AAAS Award Winners Have Had Impact as Leaders, Mentors and Diplomats
On the eve of its 2005 annual meeting, AAAS today named a high-impact group of scientists and educators as the winners of six awards for research, education and public service.
The 2004 AAAS awards will be presented at a ceremony on Saturday, 19 February, in the Cotillion Ballroom of the Marriott Wardman Park Hotel in Washington, D.C. The ceremony begins at 11:30 a.m.
[Stories on each of the award winners are available online at the AAAS Annual Meeting news page.]
- Maxine Frank Singer, president emeritus of the Carnegie Institution of Washington, has been named to receive the prestigious 2004 AAAS Philip Hauge Abelson Prize for her countless roles in service to science and its potential for improving human welfare. The prize was inspired by the late Philip Hauge Abelson, who served as long-time senior adviser to AAAS and editor of the association's journal, Science. The Prize is awarded annually to a public servant, in recognition of sustained, exceptional contributions to advancing science, or to a scientist whose career has been distinguished by scientific achievements as well as other notable services to the scientific community.
- Eric S. Lander, gene-science pioneer and founding director of the newly created Broad Institute of MIT and Harvard, has been named the recipient of the Public Understanding of Science and Technology Award. Lander, "has helped to tell the stories of genomics research to a broad cross-section of the general public in a consistently compelling and meaningful way," said Shirley Malcom, director of Education and Human Resources at AAAS. "In this way, he has shown his commitment to educating the public about a new and complex science with profound implications for the quality of human life."
- Michael Jeffrey Balick of The New York Botanical Garden will receive the 2004 International Scientific Cooperation Award. Balick, philecology curator and director of the garden's Institute of Economic Botany and vice president for research and training, was honored by AAAS for his tireless efforts to promote scientific collaboration within the field of ethnobotanythe study of the relationship between plants and people across cultures.
- Rhonda J. Hughes, the Helen Herrmann Professor of Mathematics at Bryn Mawr College, was named to receive the 2004 AAAS Lifetime Mentor Award. Hughes has helped 57 women and minority students earn graduate degrees in mathematics, including 17 at the doctoral level. Hughes was described as "a model teacher, scholar, and mentor who is selfless in her dedication."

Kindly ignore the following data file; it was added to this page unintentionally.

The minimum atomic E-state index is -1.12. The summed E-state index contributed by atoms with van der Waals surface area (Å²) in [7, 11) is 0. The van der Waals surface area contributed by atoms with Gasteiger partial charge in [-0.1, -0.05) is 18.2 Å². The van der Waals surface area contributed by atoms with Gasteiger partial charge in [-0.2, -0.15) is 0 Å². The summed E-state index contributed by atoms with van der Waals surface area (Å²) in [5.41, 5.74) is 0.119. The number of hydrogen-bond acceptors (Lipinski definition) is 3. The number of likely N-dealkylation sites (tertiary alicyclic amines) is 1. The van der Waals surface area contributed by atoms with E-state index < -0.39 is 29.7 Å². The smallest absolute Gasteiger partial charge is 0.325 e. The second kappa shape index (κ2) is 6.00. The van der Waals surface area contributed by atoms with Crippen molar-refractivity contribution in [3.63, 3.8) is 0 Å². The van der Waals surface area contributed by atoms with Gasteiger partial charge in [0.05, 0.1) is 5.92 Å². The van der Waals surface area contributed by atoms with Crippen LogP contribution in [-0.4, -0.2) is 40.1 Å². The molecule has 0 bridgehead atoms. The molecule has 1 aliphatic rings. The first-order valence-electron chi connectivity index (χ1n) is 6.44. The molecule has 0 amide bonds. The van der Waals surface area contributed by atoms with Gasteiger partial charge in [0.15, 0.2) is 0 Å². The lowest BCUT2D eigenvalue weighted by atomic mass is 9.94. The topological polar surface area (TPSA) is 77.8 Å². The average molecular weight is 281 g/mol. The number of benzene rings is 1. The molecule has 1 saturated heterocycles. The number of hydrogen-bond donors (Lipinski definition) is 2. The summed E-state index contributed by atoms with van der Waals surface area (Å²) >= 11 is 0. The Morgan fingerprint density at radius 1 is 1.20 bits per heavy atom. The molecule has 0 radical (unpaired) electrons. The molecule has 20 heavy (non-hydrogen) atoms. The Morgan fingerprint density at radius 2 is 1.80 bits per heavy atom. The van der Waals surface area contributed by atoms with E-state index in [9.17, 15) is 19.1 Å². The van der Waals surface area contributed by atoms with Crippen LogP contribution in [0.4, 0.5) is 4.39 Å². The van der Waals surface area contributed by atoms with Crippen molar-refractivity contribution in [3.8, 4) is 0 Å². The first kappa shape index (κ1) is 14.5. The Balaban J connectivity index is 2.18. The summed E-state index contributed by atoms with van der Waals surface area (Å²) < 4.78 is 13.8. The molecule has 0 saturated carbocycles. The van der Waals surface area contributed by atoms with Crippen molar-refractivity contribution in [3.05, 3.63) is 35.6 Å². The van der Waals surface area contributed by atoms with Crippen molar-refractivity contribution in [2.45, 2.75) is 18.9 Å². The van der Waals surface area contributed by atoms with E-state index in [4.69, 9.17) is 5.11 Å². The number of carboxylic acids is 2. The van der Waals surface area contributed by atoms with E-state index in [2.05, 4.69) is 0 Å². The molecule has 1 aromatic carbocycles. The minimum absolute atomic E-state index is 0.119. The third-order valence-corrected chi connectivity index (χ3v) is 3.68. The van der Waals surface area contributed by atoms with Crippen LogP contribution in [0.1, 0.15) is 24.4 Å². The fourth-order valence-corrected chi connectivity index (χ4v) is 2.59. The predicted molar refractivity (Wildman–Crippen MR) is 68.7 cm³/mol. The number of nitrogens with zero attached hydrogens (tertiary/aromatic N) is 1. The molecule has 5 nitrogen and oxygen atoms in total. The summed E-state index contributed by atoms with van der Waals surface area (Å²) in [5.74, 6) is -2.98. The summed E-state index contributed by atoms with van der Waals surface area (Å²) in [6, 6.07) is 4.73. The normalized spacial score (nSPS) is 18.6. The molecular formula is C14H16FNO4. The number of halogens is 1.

- Jagannathan Sankar, professor of mechanical and chemical engineering and the director of the Center for Advanced Materials and Smart Structures and the Center for Nanoscience and Nanomaterials at North Carolina A&T State University, will receive the 2004 AAAS Mentor Award. Sankar was recognized for "his unbridled enthusiasm" in aiding or mentoring 46 Ph.D. students, including 22 underrepresented minorities.
- The Recombinant DNA Advisory Committee at the U.S. National Institutes of Health was given the 2004 Scientific Freedom and Responsibility Award. The committee was cited for "30 years of providing leadership that has allowed society to proceed responsibly with recombinant DNA research" and gene therapy.
- A report on the process whereby a computer-designed protein was synthesized and confirmed to match the original plan earned the coveted 2003-2004 AAAS Newcomb Cleveland Prize. The journal report was published in the 21 November 2003 issue of Science. The prizethe oldest award conferred by AAASwas established in 1923 with funds donated by Newcomb Cleveland of New York City to recognize outstanding Science articles. The award currently is supported by Affymetrix of Santa Clara, Calif.
For full stories on each of the prize-winners, see the AAAS Annual Meeting news page.
Edward W. Lempinen
16 February 2005